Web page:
Ghana Talks Business TV- New Policy Rate and its Effects On Businesses (TWI)

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Yaw Korankye Antwi, a financial analyst and Editor-in-Chief of business and economic analysis and commentary blog, wwww.ghanatalksbusiness.com analyzes the policy rate reduction by some 200 bps by the Monetary Policy Committee of the Bank of Ghana.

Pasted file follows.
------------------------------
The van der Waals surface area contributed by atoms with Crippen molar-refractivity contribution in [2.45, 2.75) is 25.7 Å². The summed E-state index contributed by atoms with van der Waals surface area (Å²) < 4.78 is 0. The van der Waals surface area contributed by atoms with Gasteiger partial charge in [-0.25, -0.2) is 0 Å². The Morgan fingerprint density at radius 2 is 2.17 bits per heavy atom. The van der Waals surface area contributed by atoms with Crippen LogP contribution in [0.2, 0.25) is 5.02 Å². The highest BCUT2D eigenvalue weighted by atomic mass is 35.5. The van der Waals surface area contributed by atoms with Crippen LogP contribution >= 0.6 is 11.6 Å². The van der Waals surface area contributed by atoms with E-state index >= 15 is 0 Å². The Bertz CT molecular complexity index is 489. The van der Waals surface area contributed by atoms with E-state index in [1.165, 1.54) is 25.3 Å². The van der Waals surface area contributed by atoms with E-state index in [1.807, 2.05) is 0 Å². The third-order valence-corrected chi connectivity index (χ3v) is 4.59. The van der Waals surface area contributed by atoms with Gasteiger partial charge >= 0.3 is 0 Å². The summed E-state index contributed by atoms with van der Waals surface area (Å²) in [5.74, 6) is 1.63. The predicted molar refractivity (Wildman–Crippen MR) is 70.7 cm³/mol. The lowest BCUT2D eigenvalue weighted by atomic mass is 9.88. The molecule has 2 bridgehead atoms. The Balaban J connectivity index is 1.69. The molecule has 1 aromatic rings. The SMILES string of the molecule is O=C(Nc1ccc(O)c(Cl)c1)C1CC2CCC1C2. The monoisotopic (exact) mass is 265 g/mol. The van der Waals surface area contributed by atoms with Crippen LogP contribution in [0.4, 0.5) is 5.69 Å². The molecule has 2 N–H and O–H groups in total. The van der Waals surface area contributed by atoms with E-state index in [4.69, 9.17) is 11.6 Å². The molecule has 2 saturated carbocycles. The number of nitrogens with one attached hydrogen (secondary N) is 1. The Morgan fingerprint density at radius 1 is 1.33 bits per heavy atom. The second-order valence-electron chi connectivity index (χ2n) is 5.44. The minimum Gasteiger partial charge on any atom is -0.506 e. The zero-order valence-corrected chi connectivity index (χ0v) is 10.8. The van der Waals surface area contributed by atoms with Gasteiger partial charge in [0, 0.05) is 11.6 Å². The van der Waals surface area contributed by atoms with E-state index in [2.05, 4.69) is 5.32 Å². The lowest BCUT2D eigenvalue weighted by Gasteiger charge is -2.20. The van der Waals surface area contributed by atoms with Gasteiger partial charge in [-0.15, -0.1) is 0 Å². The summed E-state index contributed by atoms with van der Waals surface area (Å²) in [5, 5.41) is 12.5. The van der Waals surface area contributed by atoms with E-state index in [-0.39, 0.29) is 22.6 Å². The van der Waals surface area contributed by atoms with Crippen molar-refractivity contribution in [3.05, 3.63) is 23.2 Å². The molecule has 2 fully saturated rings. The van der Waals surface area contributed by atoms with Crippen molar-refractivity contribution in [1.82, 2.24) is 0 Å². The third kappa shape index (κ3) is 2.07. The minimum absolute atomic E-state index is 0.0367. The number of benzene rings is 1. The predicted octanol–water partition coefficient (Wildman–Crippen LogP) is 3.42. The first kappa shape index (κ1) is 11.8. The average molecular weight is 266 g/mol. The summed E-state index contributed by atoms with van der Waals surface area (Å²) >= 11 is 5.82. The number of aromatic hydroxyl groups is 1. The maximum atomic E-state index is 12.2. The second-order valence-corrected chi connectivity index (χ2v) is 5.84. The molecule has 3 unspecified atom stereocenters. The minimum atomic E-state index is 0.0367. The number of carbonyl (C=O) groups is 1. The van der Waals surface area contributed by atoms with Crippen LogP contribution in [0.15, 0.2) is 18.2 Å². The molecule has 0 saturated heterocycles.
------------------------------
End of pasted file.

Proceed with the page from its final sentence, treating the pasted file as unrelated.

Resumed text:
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This is a reduction from the 25.5% it has been for about 4-5 months, the lowest since July 2015. Policy rate remains one of the factors why we pay so much on loans and also contributes to inflation. The policy rate is the rate at which banks borrow from the central bank and forms the basis of all borrowing interest rates with banks. Usually the other side is where rates paid on treasury bills would also hover around the same region except that this time the six months’ treasury bill is 17.18% which is odd. In any case what this means to you and your business is that probably your interest payment on loans would be adjusted down slightly but may take a while as banks take a little bit more time to adjust borrowing downwards that upwards. It is probably so because not all cost of financing comes from cost of funds. General cost of doing business also comes and I can say that businesses are still feeling this especially from the depreciated forex rate. Will you see some impact for your business? Yes, immediately if it is a big business who can negotiate on immediate new loans. For the typical Small business, it would take a while say about three months and also on condition that cedi stands well against the dollar else inflation would erode any savings we can make on cost of finance. Otherwise if you are a small business you would have to hang on some reserves you have until this policy rate reduction and the recent tax amendments translate into real gains. You may also need to hang on a while if you’re going to need some dollars but not immediately you may not need to buy now to hedge, as it looks like it’s going to ease down further in the next few couple of months. If needs are immediate then you have no option than to buy at the going rate. interesting to note that Ghana’s interest rate still remains the highest in Africa with Mozambique, Gambia and the likes. It is likely that the rate will stay the same until may be July when there could be another move most likely down further.

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